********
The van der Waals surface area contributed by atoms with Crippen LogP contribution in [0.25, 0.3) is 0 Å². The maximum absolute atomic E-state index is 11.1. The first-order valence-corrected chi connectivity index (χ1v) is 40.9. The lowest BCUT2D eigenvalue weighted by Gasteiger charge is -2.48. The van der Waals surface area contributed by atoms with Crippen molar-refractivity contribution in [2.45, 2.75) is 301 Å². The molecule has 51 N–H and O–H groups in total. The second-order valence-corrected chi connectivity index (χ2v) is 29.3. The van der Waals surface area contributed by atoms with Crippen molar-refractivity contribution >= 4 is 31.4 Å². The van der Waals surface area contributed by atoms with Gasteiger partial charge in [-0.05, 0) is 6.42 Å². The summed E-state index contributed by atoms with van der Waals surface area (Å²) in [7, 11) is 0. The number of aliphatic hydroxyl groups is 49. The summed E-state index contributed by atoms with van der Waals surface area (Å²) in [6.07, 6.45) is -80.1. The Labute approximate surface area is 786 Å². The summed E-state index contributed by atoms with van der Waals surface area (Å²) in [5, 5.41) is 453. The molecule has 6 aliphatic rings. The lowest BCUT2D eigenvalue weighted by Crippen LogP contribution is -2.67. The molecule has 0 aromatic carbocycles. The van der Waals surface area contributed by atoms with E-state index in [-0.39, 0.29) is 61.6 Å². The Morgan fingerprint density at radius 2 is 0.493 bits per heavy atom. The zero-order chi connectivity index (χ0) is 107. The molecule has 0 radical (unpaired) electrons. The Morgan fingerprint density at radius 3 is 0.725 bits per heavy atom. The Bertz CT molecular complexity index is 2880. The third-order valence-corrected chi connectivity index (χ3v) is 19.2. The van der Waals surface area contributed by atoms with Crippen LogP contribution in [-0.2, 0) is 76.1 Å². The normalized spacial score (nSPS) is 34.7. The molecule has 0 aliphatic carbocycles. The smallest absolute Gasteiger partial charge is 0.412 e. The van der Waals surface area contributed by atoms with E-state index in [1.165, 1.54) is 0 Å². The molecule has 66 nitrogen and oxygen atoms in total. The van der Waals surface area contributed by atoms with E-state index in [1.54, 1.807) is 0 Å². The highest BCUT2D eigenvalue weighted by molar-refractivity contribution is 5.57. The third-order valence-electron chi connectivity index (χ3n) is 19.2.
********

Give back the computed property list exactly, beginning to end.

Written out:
The van der Waals surface area contributed by atoms with Crippen LogP contribution in [0.25, 0.3) is 0 Å². The maximum absolute atomic E-state index is 11.1. The first-order valence-corrected chi connectivity index (χ1v) is 40.9. The lowest BCUT2D eigenvalue weighted by Gasteiger charge is -2.48. The van der Waals surface area contributed by atoms with Crippen molar-refractivity contribution in [2.45, 2.75) is 301 Å². The molecule has 51 N–H and O–H groups in total. The second-order valence-corrected chi connectivity index (χ2v) is 29.3. The van der Waals surface area contributed by atoms with Crippen molar-refractivity contribution >= 4 is 31.4 Å². The van der Waals surface area contributed by atoms with Gasteiger partial charge in [-0.05, 0) is 6.42 Å². The summed E-state index contributed by atoms with van der Waals surface area (Å²) in [7, 11) is 0. The number of aliphatic hydroxyl groups is 49. The summed E-state index contributed by atoms with van der Waals surface area (Å²) in [6.07, 6.45) is -80.1. The Labute approximate surface area is 786 Å². The summed E-state index contributed by atoms with van der Waals surface area (Å²) in [5, 5.41) is 453. The molecule has 6 aliphatic rings. The lowest BCUT2D eigenvalue weighted by Crippen LogP contribution is -2.67. The molecule has 0 aromatic carbocycles. The van der Waals surface area contributed by atoms with E-state index in [-0.39, 0.29) is 61.6 Å². The Morgan fingerprint density at radius 2 is 0.493 bits per heavy atom. The zero-order chi connectivity index (χ0) is 107. The molecule has 0 radical (unpaired) electrons. The Morgan fingerprint density at radius 3 is 0.725 bits per heavy atom. The Bertz CT molecular complexity index is 2880. The third-order valence-corrected chi connectivity index (χ3v) is 19.2. The van der Waals surface area contributed by atoms with Crippen LogP contribution in [-0.2, 0) is 76.1 Å². The normalized spacial score (nSPS) is 34.7. The molecule has 0 aliphatic carbocycles. The smallest absolute Gasteiger partial charge is 0.412 e. The van der Waals surface area contributed by atoms with E-state index in [1.165, 1.54) is 0 Å². The molecule has 66 nitrogen and oxygen atoms in total. The van der Waals surface area contributed by atoms with E-state index in [1.54, 1.807) is 0 Å². The highest BCUT2D eigenvalue weighted by molar-refractivity contribution is 5.57. The third-order valence-electron chi connectivity index (χ3n) is 19.2.